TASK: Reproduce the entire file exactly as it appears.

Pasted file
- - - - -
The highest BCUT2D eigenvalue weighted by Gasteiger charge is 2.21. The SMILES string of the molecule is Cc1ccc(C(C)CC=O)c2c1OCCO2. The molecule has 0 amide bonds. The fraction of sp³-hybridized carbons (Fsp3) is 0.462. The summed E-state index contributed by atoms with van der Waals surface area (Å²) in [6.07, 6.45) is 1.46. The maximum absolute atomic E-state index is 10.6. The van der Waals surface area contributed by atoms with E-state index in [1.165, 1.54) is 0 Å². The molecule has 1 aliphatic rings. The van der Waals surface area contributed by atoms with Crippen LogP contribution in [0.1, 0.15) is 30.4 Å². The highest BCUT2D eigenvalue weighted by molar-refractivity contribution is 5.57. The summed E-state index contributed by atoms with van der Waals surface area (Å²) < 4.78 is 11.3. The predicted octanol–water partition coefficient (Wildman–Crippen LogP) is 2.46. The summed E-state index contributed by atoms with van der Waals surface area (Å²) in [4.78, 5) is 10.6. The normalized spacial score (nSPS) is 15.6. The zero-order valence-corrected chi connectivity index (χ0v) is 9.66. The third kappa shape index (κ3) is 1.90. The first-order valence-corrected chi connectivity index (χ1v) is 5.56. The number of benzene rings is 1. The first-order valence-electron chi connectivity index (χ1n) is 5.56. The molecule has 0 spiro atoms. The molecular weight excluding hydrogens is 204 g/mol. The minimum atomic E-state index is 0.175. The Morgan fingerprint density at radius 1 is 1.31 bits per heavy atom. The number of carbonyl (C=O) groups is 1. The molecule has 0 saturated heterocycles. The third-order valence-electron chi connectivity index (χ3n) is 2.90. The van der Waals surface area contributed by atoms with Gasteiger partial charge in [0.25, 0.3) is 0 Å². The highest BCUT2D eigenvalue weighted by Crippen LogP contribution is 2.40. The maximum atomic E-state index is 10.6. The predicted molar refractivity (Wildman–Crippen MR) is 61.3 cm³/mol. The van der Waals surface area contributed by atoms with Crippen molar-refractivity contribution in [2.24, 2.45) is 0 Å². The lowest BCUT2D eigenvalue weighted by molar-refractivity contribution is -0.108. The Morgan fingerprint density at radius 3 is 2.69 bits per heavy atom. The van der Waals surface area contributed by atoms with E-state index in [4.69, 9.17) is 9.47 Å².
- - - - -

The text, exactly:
The highest BCUT2D eigenvalue weighted by Gasteiger charge is 2.21. The SMILES string of the molecule is Cc1ccc(C(C)CC=O)c2c1OCCO2. The molecule has 0 amide bonds. The fraction of sp³-hybridized carbons (Fsp3) is 0.462. The summed E-state index contributed by atoms with van der Waals surface area (Å²) in [6.07, 6.45) is 1.46. The maximum absolute atomic E-state index is 10.6. The van der Waals surface area contributed by atoms with E-state index in [1.165, 1.54) is 0 Å². The molecule has 1 aliphatic rings. The van der Waals surface area contributed by atoms with Crippen LogP contribution in [0.1, 0.15) is 30.4 Å². The highest BCUT2D eigenvalue weighted by molar-refractivity contribution is 5.57. The summed E-state index contributed by atoms with van der Waals surface area (Å²) < 4.78 is 11.3. The predicted octanol–water partition coefficient (Wildman–Crippen LogP) is 2.46. The summed E-state index contributed by atoms with van der Waals surface area (Å²) in [4.78, 5) is 10.6. The normalized spacial score (nSPS) is 15.6. The zero-order valence-corrected chi connectivity index (χ0v) is 9.66. The third kappa shape index (κ3) is 1.90. The first-order valence-corrected chi connectivity index (χ1v) is 5.56. The number of benzene rings is 1. The first-order valence-electron chi connectivity index (χ1n) is 5.56. The molecule has 0 spiro atoms. The molecular weight excluding hydrogens is 204 g/mol. The minimum atomic E-state index is 0.175. The Morgan fingerprint density at radius 1 is 1.31 bits per heavy atom. The number of carbonyl (C=O) groups is 1. The molecule has 0 saturated heterocycles. The third-order valence-electron chi connectivity index (χ3n) is 2.90. The van der Waals surface area contributed by atoms with Gasteiger partial charge in [0.25, 0.3) is 0 Å². The highest BCUT2D eigenvalue weighted by Crippen LogP contribution is 2.40. The maximum atomic E-state index is 10.6. The predicted molar refractivity (Wildman–Crippen MR) is 61.3 cm³/mol. The van der Waals surface area contributed by atoms with Crippen molar-refractivity contribution in [2.24, 2.45) is 0 Å². The lowest BCUT2D eigenvalue weighted by molar-refractivity contribution is -0.108. The Morgan fingerprint density at radius 3 is 2.69 bits per heavy atom. The van der Waals surface area contributed by atoms with E-state index in [4.69, 9.17) is 9.47 Å².